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Quick popin

I’ll be returning to update this after a while, but right now my editing and Typehouse sites are getting an upgrade first. But for fun here is a post I wrote a long time ago with an assignment from one of my college classes. The ONLY thing I have changed are the pronouns, as this was 2003, before I openly came out as Bi/Queer, let alone Genderfluid/Genderqueer – Grey was always just partner tho! The projection date for graduation was accurate, as was the first publication, beyond that was my imagined life (I never made it to be a tattoo artist sadly)! Still working on the novel tho. Enjoy.


09/16/2003: So for one of my journalism assignments we had to write our own obituary. Now it’s not as morbid as it sounds LOL I was a bit freaked because we were supposed to put our parents names in and stuff and I didn’t want to. So I didn’t, and I sent her an email telling her that it was a conscious decision. And she seemed cool with it. So here’s my fake obituary LOL All in all not a bad fake life to have, hits most of my major goals quite nicely I think! (My name, location, and child’s name – and school – are changed obviously from the assignment obviously LOL) All other names are not real people (Obviously) Either that or I am really good at fortune telling!


Eyez, Onyx: PORTLAND:

Onyx Eyez, 83, of Portland, OR. died peacefully at their home on October 23, 2059, following a short illness. They was surrounded by their close family and friends when they passed, as well as their cat Meiser.

Onyx was born in 1976, in a small town in midwestern California. They overcame a brutal childhood and bouts of homelessness to become one of the most well-known authors and journalists of their time. Although it took them eleven years to complete school while a single parent to their child Little, they finally graduated with B.A.s in both journalism and art from State College in May of 2006. Their first short story was published in April of 2003, and their first novel in November of 2010. During the time that Onyx struggled to grow their writing career, they also worked as a tattoo artist in Louieville, KY., a career that they continued part-time until 2035. Their art skills also enabled them to illustrate many of their writings, including designing the cover of their book Dark Wells of Time, for which they won a Hugo Award in 2029.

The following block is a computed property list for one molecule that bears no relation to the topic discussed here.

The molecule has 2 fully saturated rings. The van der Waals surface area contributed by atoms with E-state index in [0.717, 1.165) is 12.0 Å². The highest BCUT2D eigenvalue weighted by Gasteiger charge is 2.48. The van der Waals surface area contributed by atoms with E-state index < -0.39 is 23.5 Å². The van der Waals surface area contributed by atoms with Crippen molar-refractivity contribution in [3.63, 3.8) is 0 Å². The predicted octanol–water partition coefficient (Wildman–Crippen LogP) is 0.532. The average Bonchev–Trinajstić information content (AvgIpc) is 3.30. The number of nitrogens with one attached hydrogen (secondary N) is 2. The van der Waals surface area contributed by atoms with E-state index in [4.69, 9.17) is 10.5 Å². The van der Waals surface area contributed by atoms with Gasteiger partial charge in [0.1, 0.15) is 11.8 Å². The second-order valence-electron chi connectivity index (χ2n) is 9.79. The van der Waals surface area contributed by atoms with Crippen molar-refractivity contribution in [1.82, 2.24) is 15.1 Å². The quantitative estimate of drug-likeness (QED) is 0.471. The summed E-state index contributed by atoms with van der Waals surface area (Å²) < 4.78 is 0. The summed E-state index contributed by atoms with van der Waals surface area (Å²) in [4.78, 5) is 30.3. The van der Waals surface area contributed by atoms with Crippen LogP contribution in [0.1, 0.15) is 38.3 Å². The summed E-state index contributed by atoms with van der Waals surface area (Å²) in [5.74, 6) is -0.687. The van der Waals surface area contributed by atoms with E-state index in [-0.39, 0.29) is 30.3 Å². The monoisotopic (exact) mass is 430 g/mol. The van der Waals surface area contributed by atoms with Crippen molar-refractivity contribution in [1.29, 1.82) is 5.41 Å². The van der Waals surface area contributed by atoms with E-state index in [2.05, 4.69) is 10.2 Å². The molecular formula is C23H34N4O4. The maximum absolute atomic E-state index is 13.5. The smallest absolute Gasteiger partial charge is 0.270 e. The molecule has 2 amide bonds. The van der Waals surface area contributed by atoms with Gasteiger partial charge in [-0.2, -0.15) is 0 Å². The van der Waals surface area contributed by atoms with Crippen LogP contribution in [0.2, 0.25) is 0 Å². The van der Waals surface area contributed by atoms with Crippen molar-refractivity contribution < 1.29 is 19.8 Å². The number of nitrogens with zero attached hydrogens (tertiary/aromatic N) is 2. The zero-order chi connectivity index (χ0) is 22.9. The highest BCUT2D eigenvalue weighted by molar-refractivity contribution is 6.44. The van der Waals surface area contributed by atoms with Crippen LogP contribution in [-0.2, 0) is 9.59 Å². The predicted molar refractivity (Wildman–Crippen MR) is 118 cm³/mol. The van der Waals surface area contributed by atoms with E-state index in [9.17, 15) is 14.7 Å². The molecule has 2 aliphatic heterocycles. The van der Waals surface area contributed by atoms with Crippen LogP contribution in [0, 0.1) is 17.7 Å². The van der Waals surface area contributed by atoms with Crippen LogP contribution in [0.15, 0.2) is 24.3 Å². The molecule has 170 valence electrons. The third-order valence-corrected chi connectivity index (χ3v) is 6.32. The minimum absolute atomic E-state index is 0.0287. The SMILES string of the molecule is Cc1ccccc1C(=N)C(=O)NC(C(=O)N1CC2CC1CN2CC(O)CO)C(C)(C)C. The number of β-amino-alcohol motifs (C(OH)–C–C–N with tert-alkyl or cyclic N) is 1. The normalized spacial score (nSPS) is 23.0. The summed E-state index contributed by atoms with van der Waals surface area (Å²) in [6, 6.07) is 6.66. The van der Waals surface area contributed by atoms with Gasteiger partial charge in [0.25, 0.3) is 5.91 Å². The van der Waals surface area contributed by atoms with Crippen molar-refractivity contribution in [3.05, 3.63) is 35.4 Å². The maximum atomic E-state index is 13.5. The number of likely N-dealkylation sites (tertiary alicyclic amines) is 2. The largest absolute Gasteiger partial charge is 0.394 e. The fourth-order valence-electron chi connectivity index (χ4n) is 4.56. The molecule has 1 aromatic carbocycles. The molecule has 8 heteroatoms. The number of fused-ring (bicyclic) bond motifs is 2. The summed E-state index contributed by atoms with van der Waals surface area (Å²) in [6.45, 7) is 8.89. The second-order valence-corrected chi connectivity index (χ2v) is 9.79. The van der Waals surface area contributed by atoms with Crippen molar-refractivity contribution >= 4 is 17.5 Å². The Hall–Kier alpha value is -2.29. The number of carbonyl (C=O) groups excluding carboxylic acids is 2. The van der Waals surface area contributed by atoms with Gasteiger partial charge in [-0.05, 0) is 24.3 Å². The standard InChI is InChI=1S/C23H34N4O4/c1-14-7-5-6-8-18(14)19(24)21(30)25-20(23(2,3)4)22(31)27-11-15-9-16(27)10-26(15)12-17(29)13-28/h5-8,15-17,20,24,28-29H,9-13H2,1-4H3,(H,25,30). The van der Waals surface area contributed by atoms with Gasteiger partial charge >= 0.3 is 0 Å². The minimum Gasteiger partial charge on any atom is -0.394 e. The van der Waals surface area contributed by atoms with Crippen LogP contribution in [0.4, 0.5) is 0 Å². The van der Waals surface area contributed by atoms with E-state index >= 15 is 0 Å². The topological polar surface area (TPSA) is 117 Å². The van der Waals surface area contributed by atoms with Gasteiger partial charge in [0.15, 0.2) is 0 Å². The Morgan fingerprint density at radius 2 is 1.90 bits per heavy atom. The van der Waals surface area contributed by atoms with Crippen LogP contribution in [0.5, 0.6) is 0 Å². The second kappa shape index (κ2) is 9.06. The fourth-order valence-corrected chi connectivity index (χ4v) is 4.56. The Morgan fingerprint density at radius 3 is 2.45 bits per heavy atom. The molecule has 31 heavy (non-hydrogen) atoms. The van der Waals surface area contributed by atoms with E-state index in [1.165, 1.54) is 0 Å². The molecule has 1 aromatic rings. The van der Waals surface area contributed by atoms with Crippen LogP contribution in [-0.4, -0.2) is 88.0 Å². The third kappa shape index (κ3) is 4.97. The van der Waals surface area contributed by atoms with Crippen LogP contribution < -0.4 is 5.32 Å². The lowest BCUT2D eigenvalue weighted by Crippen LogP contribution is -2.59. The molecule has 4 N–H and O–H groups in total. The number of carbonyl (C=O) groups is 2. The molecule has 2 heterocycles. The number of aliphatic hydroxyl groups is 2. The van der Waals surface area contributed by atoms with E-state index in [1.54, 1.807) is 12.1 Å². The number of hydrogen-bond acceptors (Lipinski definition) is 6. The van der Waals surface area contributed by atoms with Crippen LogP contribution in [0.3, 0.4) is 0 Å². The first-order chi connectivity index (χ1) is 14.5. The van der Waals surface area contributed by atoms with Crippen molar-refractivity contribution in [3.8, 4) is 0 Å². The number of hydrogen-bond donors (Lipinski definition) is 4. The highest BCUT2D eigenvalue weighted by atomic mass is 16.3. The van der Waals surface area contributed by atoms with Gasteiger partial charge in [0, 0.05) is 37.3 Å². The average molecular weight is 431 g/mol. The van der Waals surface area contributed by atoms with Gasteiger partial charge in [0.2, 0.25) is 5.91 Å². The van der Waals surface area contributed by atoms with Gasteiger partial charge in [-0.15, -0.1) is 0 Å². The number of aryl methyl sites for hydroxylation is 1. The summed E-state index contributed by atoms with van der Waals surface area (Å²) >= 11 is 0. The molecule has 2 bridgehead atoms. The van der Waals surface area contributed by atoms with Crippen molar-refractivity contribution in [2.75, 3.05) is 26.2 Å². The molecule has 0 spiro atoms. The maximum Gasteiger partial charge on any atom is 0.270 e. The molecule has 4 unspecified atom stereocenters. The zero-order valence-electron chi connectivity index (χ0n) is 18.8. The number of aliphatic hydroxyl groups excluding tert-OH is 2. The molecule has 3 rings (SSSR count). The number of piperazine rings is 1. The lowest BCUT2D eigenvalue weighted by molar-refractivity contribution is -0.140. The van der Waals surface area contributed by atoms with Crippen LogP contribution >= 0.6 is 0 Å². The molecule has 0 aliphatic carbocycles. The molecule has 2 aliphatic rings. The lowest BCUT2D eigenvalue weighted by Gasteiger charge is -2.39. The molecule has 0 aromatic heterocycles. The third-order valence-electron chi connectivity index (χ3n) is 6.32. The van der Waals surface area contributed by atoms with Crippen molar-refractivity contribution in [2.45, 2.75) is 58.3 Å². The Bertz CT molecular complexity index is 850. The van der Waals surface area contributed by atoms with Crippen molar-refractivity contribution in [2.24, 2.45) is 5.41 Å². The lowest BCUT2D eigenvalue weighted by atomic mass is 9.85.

Onyx was well known for their sharp wit and wry sense of humor, as well as their indomitable spirit, and willingness to lend others a hand. They was always approachable to their fans, and was known to give support to many aspiring writers. Their family and friends knew them as someone who could always be counted on for a shoulder or applause, and was fiercely loyal to their family and friends. An insatiable wanderer, they crisscrossed the globe, and was on the maiden voyage of the Columbia II, the first passenger vessel to Mars in 2035.

Onyx is survived by their partner of 47 years, Gray Jackson, their child Little Eyez and partner Mark Collins, three grandchildren and one great-grandchild. In lue of flowers, well-wishers are invited to plant a tree for a local nature preservation society, as it is Onyx’s wish that that the few remaining green places on Earth will be preserved. Cremation has taken place, and a private circle will be held on October 31, 2059.

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To reprint, or not reprint, that is the question…

I find that in my own publishing career I run into the question of what to do with works once they have been published. If they are still online to attract readers, than it is easy to leave them there. They also serve as an accessible way to show someone your work, either by giving them the direct address, or linking to them on your website, as I do. But what if it was published in an old print magazine? Or a website that is no longer in existence? I know some people retire their story and leave it be once it has been published, but I’m not a fan of that. For example, I’ll use three different scenarios I’ve come across.

  • One is a story that was published in a medium market in 2003. The story has been out of print for eight years, and the magazine no longer exists.
  • One is a story that was published in an online pay to view site that went out of business and the work is not longer available.
  • One is a story that was published in an online site that was up for  a good while and then went out of business.

All three of these I chose to try and have reprinted elsewhere. My logic behind each one was similar – the piece in the print market is no longer available anywhere, as are the two online pieces. With both of the online pieces they were up for a good amount of time, and a significant amount of time passed before I submitted them to other markets. One has been published, and the other hasn’t yet.

I tend to feel that the more accessible a piece is, particularly if it was published in a  small market, the more it can benefit me as a writer. It’s like being able to pull out a résumé on demand, and offer someone samples of my work. And of course the more visibility you have the better.

I should say though, I spend just as much time researching second markets for my work as I do for new market submissions. Having a piece reprinted in an unprofessional manner, or in a sloppy-looking format hurts more than it can helps your career. I don’t feel that having a piece reprinted is an act of desperation to get it into public again, rather it is a matter of finding the right place to give your baby some sunlight once again.

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